Breakthrough in the search for the holy grail for data storage
(PhysOrg.com) -- One of The University of Nottinghams leading young scientists has created a new compound which could lead to a breakthrough in the search for high performance computing techniques.
Dr Steve Liddle, an expert in molecular depleted uranium chemistry, has created a new molecule containing two Uranium atoms which, if kept at a very low temperature, will maintain its magnetism. This type of single-molecule magnet (SMM) has the potential to increase data storage capacity by many hundreds, even thousands of times as a result huge volumes of data could be stored in tiny places.
Dr Liddle, a Royal Society University Research Fellow and Reader in the School of Chemistry, has received numerous accolades for his ground breaking research. His latest discovery has just been published in the journal Nature Chemistry.
Dr Liddle said: This work is exciting because it suggests a new way of generating SMM behaviour and it shines a light on poorly understood uranium phenomena. It could help point the way to making scientific advances with more technologically amenable metals such as the lanthanides. The challenge now is to see if we can build bigger clusters to improve the blocking temperatures and apply this more generally.
Computer hard discs are made up of magnetic material which record digital signals. The smaller you can make these tiny magnets the more information you can store.
Although it may have somewhat negative PR it seems depleted Uranium a by-product from uranium enrichment and of no use in nuclear applications because the radioactive component has been removed could now hold some of the key to their research. Dr Liddle has shown that by linking more than one uranium atom together via a bridging toluene molecule SMM behaviour is exhibited.
He said: At this stage it is too early to say where this research might lead but single-molecule magnets have been the subject of intense study because of their potential applications to make a step change in data storage capacity and realise high performance computing techniques such as quantum information processing and spintronics.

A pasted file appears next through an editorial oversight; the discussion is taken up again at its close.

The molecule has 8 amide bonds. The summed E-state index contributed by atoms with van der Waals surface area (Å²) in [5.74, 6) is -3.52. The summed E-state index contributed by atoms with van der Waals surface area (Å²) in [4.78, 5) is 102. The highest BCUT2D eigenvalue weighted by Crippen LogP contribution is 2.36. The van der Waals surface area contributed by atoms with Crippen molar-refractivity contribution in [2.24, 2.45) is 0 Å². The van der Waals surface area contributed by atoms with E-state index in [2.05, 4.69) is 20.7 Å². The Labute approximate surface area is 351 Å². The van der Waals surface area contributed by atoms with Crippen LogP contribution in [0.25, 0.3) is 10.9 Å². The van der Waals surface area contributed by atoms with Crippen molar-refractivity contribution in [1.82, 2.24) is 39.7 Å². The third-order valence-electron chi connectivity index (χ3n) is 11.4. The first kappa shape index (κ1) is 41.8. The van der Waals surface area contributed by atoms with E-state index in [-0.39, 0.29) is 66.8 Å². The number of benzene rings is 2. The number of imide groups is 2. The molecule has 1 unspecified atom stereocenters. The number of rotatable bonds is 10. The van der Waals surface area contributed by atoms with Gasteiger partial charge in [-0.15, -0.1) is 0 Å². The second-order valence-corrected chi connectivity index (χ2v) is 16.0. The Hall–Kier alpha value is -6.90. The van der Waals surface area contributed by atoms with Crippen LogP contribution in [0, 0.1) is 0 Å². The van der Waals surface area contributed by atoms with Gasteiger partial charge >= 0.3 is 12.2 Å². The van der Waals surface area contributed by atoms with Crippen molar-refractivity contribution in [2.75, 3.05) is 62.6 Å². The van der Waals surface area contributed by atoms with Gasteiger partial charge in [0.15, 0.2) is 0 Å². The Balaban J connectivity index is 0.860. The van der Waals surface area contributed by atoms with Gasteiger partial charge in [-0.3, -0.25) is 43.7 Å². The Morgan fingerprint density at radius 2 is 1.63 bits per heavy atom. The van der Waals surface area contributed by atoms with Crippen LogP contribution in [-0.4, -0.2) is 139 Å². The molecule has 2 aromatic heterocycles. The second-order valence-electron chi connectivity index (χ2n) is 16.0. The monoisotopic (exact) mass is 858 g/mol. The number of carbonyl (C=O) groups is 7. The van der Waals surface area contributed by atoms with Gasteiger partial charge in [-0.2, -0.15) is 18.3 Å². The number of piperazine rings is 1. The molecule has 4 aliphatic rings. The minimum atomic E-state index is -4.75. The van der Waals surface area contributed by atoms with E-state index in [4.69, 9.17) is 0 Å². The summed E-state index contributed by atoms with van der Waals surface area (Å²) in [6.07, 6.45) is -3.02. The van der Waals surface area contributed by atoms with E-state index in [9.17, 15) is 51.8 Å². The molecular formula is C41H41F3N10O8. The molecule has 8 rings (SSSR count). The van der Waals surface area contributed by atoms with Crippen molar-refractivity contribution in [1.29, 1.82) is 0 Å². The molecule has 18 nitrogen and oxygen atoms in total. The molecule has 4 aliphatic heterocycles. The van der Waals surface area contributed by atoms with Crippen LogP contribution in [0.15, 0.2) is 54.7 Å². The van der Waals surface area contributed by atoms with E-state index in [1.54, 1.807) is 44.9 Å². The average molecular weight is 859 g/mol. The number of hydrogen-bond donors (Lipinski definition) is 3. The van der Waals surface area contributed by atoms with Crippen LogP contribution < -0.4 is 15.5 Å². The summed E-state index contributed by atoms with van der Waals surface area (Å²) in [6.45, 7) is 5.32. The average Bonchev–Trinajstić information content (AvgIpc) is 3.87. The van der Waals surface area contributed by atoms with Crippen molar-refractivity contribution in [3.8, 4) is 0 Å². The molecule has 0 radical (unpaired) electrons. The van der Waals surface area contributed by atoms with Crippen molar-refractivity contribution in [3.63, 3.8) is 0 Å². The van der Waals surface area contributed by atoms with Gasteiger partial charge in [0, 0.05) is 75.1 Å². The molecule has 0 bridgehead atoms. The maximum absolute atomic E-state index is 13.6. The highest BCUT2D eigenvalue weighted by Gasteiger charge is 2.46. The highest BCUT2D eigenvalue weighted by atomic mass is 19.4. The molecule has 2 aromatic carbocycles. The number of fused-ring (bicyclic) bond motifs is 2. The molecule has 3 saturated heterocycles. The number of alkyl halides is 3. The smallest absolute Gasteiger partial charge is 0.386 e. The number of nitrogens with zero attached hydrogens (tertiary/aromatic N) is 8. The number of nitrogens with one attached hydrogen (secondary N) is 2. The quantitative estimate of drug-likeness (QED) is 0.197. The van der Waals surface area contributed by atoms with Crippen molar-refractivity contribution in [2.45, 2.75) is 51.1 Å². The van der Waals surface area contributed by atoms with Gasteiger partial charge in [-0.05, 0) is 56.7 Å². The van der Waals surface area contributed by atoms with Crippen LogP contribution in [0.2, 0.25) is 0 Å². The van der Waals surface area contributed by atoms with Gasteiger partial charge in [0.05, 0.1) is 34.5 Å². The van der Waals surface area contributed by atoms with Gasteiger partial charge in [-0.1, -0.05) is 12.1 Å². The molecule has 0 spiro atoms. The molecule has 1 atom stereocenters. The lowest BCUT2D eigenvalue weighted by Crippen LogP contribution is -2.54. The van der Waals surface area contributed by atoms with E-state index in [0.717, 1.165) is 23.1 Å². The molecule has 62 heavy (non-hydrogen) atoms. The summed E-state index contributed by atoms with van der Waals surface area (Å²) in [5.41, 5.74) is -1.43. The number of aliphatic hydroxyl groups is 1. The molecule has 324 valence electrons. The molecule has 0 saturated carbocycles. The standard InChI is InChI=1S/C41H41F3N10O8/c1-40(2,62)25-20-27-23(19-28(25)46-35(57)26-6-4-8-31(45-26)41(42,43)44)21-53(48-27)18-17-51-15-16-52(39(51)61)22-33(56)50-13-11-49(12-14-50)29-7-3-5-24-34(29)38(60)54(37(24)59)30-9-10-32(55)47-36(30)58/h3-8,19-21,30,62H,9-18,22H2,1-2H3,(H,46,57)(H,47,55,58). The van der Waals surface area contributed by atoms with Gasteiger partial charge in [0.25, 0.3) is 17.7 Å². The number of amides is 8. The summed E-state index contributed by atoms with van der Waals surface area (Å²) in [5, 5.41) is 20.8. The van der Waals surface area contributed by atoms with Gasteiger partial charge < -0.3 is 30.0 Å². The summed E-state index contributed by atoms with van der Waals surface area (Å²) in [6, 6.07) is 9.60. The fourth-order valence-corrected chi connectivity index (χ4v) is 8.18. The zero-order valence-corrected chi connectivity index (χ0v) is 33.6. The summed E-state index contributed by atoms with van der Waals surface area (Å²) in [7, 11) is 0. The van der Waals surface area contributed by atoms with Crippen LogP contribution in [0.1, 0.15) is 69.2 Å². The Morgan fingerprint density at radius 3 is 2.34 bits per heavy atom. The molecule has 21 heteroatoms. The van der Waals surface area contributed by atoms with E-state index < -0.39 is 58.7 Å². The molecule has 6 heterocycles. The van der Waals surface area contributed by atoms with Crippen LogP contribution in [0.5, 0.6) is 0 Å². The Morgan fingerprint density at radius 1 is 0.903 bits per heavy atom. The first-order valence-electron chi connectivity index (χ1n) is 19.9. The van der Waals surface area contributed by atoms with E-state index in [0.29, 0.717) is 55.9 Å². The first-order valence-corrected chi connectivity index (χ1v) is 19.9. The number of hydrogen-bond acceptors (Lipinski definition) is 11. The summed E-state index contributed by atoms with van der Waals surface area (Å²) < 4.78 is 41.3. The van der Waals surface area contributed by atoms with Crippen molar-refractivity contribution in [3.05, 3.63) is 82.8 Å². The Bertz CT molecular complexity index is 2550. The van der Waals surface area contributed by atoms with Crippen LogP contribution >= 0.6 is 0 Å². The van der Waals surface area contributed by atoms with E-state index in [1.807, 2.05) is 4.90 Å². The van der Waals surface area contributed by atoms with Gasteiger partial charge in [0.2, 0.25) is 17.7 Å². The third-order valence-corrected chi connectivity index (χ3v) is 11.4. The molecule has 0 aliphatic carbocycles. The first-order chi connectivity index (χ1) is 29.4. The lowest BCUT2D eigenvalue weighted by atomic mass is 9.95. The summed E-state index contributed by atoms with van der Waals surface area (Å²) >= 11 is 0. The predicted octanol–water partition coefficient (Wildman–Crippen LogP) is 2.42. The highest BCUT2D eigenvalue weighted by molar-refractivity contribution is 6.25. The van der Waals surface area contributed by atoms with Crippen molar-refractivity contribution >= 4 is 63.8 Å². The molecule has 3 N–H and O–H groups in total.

Dr Liddle said: The inherent properties of uranium place it between popularly researched transition and lanthanide metals and this means it has the best of both worlds. It is therefore an attractive candidate for SMM chemistry, but this has never been realised in polymetallic systems which is necessary to make them work at room temperature.
Dr Liddle is a regular contributor to the School of Chemistrys award winning Periodic Table of Videos periodicvideos.com. The website, created by Brady Haran, the Universitys film maker in residence, won the 2008 IChemE Petronas Award for excellence in education and training.
Single-molecule magnets (SMMs) are compounds that, below a blocking temperature, exhibit stable magnetization purely of molecular origin, and not caused by long-range ordering of magnetic moments in the bulk. They thus show promise for applications such as data storage of ultra-high density. The stability of the magnetization increases with increasing ground-state spin and magnetic anisotropy. Transition-metal SMMs typically possess high-spin ground states, but insufficient magnetic anisotropies. Lanthanide SMMs exhibit large magnetic anisotropies, but building high-spin ground states is difficult because they tend to form ionic bonds that limit magnetic exchange coupling. In contrast, the significant covalent bonding and large spinorbit contributions associated with uranium are particularly attractive for the development of improved SMMs. Here we report a delocalized arene-bridged diuranium SMM. This study demonstrates that arene-bridged polyuranium clusters can exhibit SMM behaviour without relying on the superexchange coupling of spins. This approach may lead to increased blocking temperatures.